while doing business.
ties with members who can be artisans, improving the
income. They were later joined by partners, who inucts, and by established institutions that support
R2R’s work with the communities. Today, R2R is a
widely-recognized social enterprise both locally and
abroad, and its products are known to be highly stylish
and fashionable and are associated with the biggest
names in fashion and design.
Learn more about Rags2Riches and order merchandise online at www.rags2riches.ph.
Rags2Riches as a Social
Business Enterprise
R2R takes what it calls an eco-ethical approach to
►► Social impact: R2R sources handbags, jewelry,
rugs, pillows, and other goods from member suppliers living in poor communities in Metro Manila.
R2R’s mission is to improve the artisans’ quality of
life and self-worth, so that these communities can
be self-sustaining and grow to supply retailers beyond R2R. To realize this, R2R provides an integrated sustainable livelihood platform that includes
business skills development, financial education,
and savings programs.
►► Environmental sustainability: Products are made
from upcycled fabric scraps purchased from garment manufacturers and other sustainably sourced
raw materials.
►► Product design: R2R has partnered with local
fashion designers while encouraging the use of indigenous weaving techniques, which gives R2R
products a distinctive look.
As a result, R2R products provide economic empowerment to local women, reduce landfill waste and resource
consumption, and are fashionable enough to compete
on the global market.
The R2R Business Model
R2R works with local foundations, non-governmental
organizations (NGOs) or Church-based institutions to
identify and engage the communities that supply R2R’s
products. They are R2R’s partner-institutions and their
members are R2R’s artisans. They complement the
support being provided by R2R by helping the community get a site for training and cover costs of bringing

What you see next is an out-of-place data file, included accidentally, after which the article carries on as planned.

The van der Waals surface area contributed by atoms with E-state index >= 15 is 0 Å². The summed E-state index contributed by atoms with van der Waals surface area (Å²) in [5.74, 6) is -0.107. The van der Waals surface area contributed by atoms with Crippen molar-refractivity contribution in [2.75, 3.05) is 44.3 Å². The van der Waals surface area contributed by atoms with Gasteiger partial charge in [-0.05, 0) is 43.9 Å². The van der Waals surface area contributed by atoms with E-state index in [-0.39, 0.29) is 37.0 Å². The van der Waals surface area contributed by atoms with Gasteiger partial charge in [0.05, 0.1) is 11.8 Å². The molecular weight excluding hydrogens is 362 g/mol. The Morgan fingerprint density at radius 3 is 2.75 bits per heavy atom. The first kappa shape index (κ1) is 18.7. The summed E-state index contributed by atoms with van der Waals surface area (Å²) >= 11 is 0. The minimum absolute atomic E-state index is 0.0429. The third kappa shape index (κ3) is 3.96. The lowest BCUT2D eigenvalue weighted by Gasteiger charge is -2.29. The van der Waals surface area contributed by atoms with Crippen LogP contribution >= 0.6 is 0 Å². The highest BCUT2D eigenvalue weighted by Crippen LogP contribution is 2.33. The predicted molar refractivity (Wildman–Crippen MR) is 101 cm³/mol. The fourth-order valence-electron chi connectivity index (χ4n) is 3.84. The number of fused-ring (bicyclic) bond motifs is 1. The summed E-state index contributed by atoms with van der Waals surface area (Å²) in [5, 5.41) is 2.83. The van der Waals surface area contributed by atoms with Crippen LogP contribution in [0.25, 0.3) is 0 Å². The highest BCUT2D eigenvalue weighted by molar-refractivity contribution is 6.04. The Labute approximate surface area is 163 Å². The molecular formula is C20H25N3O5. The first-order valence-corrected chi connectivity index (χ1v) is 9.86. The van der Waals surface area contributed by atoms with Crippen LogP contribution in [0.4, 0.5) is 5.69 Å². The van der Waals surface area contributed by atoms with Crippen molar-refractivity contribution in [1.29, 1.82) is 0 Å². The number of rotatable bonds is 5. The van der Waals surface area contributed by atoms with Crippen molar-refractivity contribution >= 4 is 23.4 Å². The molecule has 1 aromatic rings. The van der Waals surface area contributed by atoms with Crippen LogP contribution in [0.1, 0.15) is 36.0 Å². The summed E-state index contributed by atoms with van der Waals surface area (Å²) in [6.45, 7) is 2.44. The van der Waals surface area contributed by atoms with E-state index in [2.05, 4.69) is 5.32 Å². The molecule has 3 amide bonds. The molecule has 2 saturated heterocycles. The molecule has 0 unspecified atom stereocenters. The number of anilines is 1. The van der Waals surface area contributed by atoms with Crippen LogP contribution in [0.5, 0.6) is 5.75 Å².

weaver-mentors to the site.
Communities are treated like suppliers or production
units, where at least 40 member-artisans commit to at
least 10 hours a week of production time each. Incoming
artisans should be able to buy a kit worth US$4 and atGRAMEEN FOUNDATION 2013
Products are sold online at rags2riches.ph
tend an orientation from R2R. Initially, they have trainee
status. While in the program, artisans work from home,
allowing them to set their own schedule around other
It is R2R’s vision that communities transform themselves into self-sustaining and legally-recognized entities that can supply their products to other companies.
In order to do this, R2R has three basic building blocks
to scale and sustainability:
Design integration. R2R transforms scrap, organic
and indigenous raw materials into stylish home and
fashion accessories by partnering with a team of renowned local and international designers. The infusion
of creativity and innovation into the materials and techniques creates value for the products and the brand.
Skills training. R2R equips community artisans with
the necessary skills and tools to create the products
launched in the market. R2R envisions that as the capacity to create increases, so does the capacity to earn.
R2R created the Artisan Academy, a progressive modular training platform that gives the artisans an opportunity to learn new skills (e.g., crochet, embellishments).
Market access. R2R creates access to the artisans’
products in the formal economy by penetrating both retail and corporate markets with a brand positioned as
stylish, sustainable and handmade.